Infection and Allergic Reaction

Two more problems resulting from a hip replacement are infection and an allergic reaction.

Infections are always a possibility following any procedure. There’s a chance that the incision site can get infected if you don’t keep it sterile.

Additionally, there’s also a risk with any surgery that includes inserting foreign objects. A hip replacement will install a ceramic or metal joint in place of your damaged joint.

While this operation restores your mobility, it doesn’t change the fact that it isn’t a natural part of your body. Because of this, it’s hard for your body to attack any harmful bacteria that latches onto your replaced hip joint.

Furthermore, there’s a possibility that your body will reject the foreign hip joint because it’s made of metal. If your body has a sensitivity to metal, having a metal joint directly inside your body can lead to an allergic reaction.

While both scenarios are extremely unlikely, there’s still a slim chance that both can occur. You must carefully follow any cleaning instructions and avoid getting sick from any source in the future to keep your new joint healthy.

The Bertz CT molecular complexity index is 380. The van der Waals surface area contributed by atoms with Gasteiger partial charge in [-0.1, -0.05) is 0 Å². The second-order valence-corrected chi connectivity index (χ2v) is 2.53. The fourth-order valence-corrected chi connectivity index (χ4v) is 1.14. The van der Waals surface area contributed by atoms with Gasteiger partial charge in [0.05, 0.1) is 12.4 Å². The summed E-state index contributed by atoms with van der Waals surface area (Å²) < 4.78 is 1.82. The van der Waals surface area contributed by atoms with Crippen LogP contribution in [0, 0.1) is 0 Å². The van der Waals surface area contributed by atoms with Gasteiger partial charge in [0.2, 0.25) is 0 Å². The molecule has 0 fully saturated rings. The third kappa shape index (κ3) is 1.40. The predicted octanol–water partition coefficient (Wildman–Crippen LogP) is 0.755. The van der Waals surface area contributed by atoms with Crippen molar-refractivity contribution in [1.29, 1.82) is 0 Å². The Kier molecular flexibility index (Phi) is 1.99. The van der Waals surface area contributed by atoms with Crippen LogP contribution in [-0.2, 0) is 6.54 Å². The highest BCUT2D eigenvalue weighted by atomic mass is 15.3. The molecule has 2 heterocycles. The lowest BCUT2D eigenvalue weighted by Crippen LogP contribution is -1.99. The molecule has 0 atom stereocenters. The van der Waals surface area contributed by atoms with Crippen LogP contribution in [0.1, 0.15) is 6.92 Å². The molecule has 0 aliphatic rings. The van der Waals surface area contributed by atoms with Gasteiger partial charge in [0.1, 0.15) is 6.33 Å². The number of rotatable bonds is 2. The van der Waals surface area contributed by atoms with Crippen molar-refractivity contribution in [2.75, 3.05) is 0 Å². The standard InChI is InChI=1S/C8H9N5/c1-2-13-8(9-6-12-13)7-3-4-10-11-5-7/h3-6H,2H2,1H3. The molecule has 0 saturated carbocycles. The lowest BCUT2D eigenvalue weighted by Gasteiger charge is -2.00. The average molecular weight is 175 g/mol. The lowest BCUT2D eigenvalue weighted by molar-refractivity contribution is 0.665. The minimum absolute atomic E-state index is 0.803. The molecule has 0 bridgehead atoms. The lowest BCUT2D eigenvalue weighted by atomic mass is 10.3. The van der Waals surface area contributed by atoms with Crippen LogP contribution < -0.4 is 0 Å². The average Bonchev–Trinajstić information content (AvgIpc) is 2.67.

As a final consideration, pain can result from a hip replacement.

You’ll inevitably experience pain directly following a hip replacement procedure, but this should fade with time. If it persists, this may be a symptom of an infection or other complications resulting from the surgery.

There’s also a slim chance that there won’t be a direct cause for your pain. Hip replacements are generally performed to restore mobility and reduce pain, but sometimes the intended outcome is not achieved.

If this happens, then you may have to suffer from chronic hip pain despite getting surgery to fix it. This can happen from nerves being damaged during your procedure that will lead to pain that never fades.

Pain is unavoidable from hip replacement, but the extent of it will vary depending on how successful your operation is and whether any other issues pop up. You can limit your pain by also following post-op instructions and refraining from overdoing yourself.

Closing Thoughts

Hip replacement surgery can be an incredibly beneficial procedure that can directly improve your quality of life. Unfortunately, the possibility of complications is very real and can make life following your procedure worse.

A few side effects you should be aware of include fractured or dislocated hip joints, blood clots, infection and allergic reactions, and chronic pain. While most of these issues are fairly uncommon, no procedure is ever a sure deal and you’d hate to be one of the unlucky patients that suffer.

Because of this, you’ll need to have a thorough discussion with your surgeon and make sure that you understand what can happen and how to avoid it. Remember to follow all of your post-op instructions to a T and never deviate from them to give yourself the best chance of a better life going forward.